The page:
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Friday, November 19, 2010

 

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Don’t sweat the sweatshirts (or should I?)

I did not expect to be fighting the Sweatshirt Wars yet again. But just as her brother did three years ago (though certainly not because he did), my eight-year-old daughter Holly wants to wear the same sweatshirt to school every single day. And it’s really displeasing to my husband and me.

With Tim, it was a bright red hoodie. He liked it so much throughout third grade that he wrote a poem about it and read it at an Authors’ Tea. All the parents laughed, because by that time in the school year – March, I believe – pretty much everyone associated with the class had seen plenty of Tim in his red sweatshirt. For that matter, pretty much everyone in Eastern Massachusetts had probably seen Tim in his red sweatshirt, because it was all he ever wore. Fortunately, that ended once the weather warmed up. As temperatures climbed over 60, he finally, mercifully, shed the red sweatshirt and instead wore a Heinz catsup t-shirt every day for the next seven months.

We didn’t expect to have the same problem with Holly. Wearing the same thing every day is a boy thing, I figured. Even if she’s no fashion plate, surely she’ll have a basic sense of style and hygiene that will inspire her to want to put on a different outfit per 24-hour cycle.

Wrong. She picked out a pullover hoodie at Old Navy on our back-to-school shopping excursion Labor Day weekend and hasn’t taken it off since.

Well, that’s not exactly true. She’s taken it off plenty, but only because we insist that she wear a different layer under it every day. In fact, we wrote this into the kids’ school-year contract this year: “No wearing the same shirt on consecutive days.” So they found a loophole: they each change their t-shirts every morning, and then throw the same old sweatshirt over it.

It’s a dilemma for me how much to care and how hard to crack down. On the one hand, compared to so many things, it’s trivial. It’s just clothes, and as I said, this isn’t a matter of bad hygiene; it’s her outer layer. (I wash the sweatshirt once a week or more, while she’s sleeping.) Don’t sweat the small stuff, I tell myself. Pick your battles. There are enough topics I need to crack down on, from effective teeth-brushing to doing homework to not purposely provoking her brother into physical violence against her. Wearing the same sweatshirt every day won’t result in cavities, failing third grade or bruises. What’s the big deal?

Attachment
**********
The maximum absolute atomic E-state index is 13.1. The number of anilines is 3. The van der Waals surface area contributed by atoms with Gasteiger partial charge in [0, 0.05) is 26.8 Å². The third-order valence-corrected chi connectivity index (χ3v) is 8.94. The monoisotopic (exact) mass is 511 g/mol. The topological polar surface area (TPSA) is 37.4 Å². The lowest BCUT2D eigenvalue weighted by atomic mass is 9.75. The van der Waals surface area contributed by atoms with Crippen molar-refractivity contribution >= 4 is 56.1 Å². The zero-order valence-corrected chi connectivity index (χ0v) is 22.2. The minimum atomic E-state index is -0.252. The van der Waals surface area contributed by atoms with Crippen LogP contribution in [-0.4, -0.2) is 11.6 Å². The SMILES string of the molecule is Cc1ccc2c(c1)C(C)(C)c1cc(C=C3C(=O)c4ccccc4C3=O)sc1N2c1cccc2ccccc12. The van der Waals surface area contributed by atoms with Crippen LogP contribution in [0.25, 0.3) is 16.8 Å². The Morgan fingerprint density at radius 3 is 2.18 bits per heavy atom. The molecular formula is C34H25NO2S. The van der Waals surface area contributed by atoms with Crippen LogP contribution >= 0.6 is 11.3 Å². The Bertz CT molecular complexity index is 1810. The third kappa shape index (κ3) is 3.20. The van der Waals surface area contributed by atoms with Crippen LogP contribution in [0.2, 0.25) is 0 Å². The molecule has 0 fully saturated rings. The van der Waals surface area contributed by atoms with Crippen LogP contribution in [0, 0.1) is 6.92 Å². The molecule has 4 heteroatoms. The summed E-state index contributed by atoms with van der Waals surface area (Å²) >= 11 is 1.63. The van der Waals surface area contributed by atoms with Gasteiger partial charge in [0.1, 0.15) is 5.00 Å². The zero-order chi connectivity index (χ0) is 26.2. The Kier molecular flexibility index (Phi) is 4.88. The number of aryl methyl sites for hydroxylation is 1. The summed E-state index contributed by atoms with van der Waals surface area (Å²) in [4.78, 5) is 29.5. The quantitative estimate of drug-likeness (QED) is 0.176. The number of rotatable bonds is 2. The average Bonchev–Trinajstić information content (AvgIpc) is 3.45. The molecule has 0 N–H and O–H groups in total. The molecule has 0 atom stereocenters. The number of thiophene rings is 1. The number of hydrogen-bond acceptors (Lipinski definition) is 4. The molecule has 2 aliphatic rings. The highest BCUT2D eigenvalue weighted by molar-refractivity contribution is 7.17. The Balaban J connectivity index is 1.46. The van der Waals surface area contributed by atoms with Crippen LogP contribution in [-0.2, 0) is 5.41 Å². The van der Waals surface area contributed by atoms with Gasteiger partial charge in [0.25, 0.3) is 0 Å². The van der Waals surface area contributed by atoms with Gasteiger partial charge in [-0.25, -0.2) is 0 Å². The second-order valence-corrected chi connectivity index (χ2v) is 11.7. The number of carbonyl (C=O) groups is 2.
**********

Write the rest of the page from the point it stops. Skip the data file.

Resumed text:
On the other hand, from a fashion standpoint it’s embarrassing. Holly has plenty of clothes, drawers-ful: things I’ve bought for her, items she’s picked out herself, gifts from family members, hand-me-downs from cousins and neighbors. She could wear a different outfit every day of the month if she wanted to. And I have to believe other parents wonder why we let her do this. (I have to believe that, because, I admit, I used to wonder the same thing about parents who let their kids wear the same thing over and over back when my kids were still too young to dress themselves.)

I’m still vacillating. I really wish she’d tire of the sweatshirt; heaven knows everyone else in Carlisle probably has. On the other hand, if she did, she’d probably just fall in love with a different article of clothing. And at least I don’t have the problem some of my friends do where their daughters insist on changing clothes three or four times before leaving for school in the morning. No one can accuse Holly of being overly preoccupied with physical appearance.

I don’t know the answer. Maybe I’ll take her shopping this weekend and see if she can find one or two other items of apparel to alternate the sweatshirt with.

And if I’m really lucky? At least one of them will be reversible. ∆


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